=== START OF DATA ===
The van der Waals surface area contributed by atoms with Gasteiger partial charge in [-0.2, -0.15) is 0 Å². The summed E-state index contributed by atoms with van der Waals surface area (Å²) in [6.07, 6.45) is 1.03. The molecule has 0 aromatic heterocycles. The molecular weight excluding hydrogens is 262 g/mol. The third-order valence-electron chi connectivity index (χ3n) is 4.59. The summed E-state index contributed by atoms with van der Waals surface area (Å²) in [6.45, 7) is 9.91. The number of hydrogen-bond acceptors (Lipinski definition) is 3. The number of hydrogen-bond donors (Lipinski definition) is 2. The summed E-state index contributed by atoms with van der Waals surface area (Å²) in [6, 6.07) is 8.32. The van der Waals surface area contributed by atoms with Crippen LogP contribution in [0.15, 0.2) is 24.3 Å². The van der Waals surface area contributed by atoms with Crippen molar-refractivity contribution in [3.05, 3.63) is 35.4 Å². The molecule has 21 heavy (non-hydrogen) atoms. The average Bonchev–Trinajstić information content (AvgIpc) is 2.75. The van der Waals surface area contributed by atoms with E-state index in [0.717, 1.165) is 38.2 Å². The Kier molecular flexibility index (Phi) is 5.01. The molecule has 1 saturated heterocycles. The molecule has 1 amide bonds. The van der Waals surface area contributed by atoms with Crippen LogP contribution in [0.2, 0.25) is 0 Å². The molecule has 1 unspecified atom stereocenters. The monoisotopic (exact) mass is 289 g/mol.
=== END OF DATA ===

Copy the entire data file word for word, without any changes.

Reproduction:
The van der Waals surface area contributed by atoms with Gasteiger partial charge in [-0.2, -0.15) is 0 Å². The summed E-state index contributed by atoms with van der Waals surface area (Å²) in [6.07, 6.45) is 1.03. The molecule has 0 aromatic heterocycles. The molecular weight excluding hydrogens is 262 g/mol. The third-order valence-electron chi connectivity index (χ3n) is 4.59. The summed E-state index contributed by atoms with van der Waals surface area (Å²) in [6.45, 7) is 9.91. The number of hydrogen-bond acceptors (Lipinski definition) is 3. The number of hydrogen-bond donors (Lipinski definition) is 2. The summed E-state index contributed by atoms with van der Waals surface area (Å²) in [6, 6.07) is 8.32. The van der Waals surface area contributed by atoms with Crippen LogP contribution in [0.15, 0.2) is 24.3 Å². The van der Waals surface area contributed by atoms with Crippen molar-refractivity contribution in [3.05, 3.63) is 35.4 Å². The molecule has 21 heavy (non-hydrogen) atoms. The average Bonchev–Trinajstić information content (AvgIpc) is 2.75. The van der Waals surface area contributed by atoms with E-state index in [0.717, 1.165) is 38.2 Å². The Kier molecular flexibility index (Phi) is 5.01. The molecule has 1 saturated heterocycles. The molecule has 1 amide bonds. The van der Waals surface area contributed by atoms with Crippen LogP contribution in [0.2, 0.25) is 0 Å². The molecule has 1 unspecified atom stereocenters. The monoisotopic (exact) mass is 289 g/mol.